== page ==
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Craft museum kaput

Art school merges long-lived craft museum into new Center for Contemporary Art & Culture .


TRIBUNE FILE PHOTO - The Museum of Contemporary Craft building has been put up for sale.The Museum of Contemporary Craft is closing. The Pacific Northwest College of Art, which took over the museum in 2014, said Wednesday is will sell the condo space which the museum inhabits at 724 NW Davis in a cluster of galleries. The craft museum store will close.

The museum will be incorporated into a new venture called the Center for Contemporary Art & Culture. This will be inside PNCA’s main campus building at 511 NW Broadway, the former Federal Building which was remodeled and opened in February 2015.

The Center for Contemporary Art & Culture will have exhibitions, workshops, lectures, screenings, performances, and publications, and will “invite consideration and analysis of the current cultural moment.” The CCAC is calling itself “a platform for the cultural production of our time.”

It will be directed by PNCA professor Mack McFarland, currently Curator and Director of Exhibitions for PNCA and Museum of Contemporary Craft.

“The Center offers us an opportunity to enter into dialog with committed partners, interested parties, and new audiences to reflect on our perpetually changing world and our role in that change,” said Mack McFarland in a release Wednesday.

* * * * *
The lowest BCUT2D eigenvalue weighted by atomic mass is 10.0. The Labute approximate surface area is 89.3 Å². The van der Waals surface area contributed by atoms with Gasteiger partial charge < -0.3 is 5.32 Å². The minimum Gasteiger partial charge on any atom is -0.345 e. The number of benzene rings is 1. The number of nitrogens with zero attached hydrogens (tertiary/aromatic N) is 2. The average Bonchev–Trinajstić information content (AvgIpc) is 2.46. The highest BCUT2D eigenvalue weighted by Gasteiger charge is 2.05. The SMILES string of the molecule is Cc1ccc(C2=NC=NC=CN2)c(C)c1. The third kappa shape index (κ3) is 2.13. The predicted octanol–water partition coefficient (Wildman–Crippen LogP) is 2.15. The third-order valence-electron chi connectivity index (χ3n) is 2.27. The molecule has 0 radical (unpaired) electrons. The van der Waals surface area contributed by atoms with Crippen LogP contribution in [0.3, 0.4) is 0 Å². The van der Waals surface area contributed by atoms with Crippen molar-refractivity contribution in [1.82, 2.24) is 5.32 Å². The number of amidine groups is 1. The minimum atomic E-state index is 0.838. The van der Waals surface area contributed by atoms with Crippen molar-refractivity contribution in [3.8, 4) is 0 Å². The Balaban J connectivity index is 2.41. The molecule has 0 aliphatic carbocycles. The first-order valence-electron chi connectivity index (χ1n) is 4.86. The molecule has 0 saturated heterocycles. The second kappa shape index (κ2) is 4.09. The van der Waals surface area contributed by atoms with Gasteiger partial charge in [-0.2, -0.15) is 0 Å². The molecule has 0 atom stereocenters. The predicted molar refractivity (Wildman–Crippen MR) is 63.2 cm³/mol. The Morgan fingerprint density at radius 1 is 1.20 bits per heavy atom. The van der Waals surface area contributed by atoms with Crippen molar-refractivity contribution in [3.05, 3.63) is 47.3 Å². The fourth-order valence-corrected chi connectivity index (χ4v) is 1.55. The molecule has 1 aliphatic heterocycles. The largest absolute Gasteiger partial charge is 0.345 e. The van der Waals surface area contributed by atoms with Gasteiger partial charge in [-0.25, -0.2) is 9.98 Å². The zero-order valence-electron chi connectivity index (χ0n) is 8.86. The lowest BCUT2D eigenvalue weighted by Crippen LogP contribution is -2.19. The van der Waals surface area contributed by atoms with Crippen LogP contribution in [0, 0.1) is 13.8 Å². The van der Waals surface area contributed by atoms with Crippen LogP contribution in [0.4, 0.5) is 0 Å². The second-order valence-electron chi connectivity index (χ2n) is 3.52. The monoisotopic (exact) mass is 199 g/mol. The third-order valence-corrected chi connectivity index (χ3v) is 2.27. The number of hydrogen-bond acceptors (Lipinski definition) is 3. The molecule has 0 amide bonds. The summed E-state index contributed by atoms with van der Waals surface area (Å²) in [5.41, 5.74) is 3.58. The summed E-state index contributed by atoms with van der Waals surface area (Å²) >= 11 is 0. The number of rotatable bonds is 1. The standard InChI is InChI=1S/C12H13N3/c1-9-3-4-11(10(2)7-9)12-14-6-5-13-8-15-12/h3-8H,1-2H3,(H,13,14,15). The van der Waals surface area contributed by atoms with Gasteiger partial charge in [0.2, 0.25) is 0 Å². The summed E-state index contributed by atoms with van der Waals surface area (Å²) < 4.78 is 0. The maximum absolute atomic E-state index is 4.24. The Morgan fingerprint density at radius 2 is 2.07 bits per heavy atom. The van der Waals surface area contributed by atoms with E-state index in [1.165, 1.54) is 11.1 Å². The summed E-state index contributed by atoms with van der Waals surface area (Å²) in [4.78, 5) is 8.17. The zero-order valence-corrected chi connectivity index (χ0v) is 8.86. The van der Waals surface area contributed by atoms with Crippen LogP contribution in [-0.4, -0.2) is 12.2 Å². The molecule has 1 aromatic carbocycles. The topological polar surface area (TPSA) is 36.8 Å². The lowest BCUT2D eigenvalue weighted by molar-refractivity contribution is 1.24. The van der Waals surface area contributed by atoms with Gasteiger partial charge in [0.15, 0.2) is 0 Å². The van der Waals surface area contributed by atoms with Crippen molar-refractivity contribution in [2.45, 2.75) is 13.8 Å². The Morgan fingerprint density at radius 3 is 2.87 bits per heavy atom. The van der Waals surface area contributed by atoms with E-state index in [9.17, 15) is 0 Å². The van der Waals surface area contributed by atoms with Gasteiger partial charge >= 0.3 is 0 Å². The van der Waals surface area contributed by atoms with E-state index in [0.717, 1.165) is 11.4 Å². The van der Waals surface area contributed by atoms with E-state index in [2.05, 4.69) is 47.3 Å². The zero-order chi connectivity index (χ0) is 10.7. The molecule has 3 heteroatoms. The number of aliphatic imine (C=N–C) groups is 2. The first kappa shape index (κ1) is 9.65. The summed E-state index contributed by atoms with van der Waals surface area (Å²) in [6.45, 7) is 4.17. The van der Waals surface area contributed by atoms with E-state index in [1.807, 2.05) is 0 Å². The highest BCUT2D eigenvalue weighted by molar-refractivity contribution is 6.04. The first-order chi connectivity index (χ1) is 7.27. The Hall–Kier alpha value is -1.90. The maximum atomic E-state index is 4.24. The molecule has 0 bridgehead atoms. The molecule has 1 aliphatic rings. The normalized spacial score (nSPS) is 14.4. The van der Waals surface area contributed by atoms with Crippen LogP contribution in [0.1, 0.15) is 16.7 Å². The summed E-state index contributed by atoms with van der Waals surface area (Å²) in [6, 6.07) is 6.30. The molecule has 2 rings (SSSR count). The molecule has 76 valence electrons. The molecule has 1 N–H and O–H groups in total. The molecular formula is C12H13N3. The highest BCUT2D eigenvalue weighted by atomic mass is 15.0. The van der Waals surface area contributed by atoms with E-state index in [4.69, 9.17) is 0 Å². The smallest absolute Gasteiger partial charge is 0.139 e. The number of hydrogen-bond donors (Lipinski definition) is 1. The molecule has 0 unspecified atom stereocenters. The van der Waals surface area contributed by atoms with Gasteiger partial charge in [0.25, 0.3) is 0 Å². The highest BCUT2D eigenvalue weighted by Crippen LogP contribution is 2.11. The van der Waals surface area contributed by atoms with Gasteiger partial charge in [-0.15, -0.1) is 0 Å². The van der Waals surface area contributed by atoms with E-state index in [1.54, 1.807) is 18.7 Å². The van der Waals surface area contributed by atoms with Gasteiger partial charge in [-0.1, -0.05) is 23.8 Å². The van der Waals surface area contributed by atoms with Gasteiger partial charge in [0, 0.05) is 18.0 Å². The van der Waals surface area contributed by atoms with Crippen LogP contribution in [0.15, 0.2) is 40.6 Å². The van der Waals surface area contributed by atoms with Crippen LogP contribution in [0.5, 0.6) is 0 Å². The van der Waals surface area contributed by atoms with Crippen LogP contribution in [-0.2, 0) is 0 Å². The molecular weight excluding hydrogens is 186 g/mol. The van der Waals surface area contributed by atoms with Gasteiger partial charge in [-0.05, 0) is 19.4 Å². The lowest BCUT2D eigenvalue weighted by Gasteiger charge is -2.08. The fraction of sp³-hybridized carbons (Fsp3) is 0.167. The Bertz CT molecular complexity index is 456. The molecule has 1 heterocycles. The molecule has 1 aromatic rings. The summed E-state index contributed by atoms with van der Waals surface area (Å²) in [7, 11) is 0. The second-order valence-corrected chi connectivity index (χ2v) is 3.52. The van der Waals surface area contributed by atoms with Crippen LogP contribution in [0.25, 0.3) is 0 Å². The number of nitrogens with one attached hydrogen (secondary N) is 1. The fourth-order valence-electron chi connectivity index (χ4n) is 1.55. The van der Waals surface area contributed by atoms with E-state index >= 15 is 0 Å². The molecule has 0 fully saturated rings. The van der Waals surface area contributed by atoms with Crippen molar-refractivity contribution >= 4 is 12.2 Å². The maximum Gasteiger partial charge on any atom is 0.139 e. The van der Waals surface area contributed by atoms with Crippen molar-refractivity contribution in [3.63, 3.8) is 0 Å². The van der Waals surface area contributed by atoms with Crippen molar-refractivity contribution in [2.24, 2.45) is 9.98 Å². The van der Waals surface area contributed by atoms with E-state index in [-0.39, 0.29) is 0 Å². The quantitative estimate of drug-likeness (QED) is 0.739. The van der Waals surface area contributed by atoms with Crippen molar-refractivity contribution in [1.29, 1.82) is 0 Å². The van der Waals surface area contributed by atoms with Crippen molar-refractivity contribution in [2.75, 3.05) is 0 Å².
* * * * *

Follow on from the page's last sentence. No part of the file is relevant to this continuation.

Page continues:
In 2009 PNCA spent around a quarter of a $4 million grant from Hallie Ford in a joint operations agreement with the Museum. However, the museum found it difficult to raise money at a time when the Portland art Museum, PNCA itself, and the Oregon College of Art and Craft were all fundraising for their own expansions.

The statement continued, “Despite the focused efforts of the Museum of Contemporary Craft staff, commitment of PNCA administration, and work of a Board of Governors-led task force, the original vision of transforming the museum into a dynamic, student-centric educational resource was not fully realized. In the meantime, the financial cost to the college has remained high.”

Leadership turnover was high, with the departures of David Cohen, Namita Gupta-Wiggers and Jeffrey Thomas.

“Relieving the obligations of the Davis Street space will enable PNCA to refocus those resources on programs and assets that truly engage our students, alumni, and faculty and enhance students’ preparation for lives of creative practice,” said Casey Mills, PNCA’s interim President.

The original 1938 Craft Museum’s space on Corbett St in Lair Hill was sold in 2007 but the museum took on more debt when it moved into developer Jim Winkler’s condominium art space on the North Park Blocks, the De Soto Building, in what was once known colloquially as the Daisy Kingdom building for the fabric store on the corner.

Some craft shows will be carried over to the Center for Contemporary Art & Culture, including Design and Craft of Prosthetics.


jgallivan@portlandtribune.com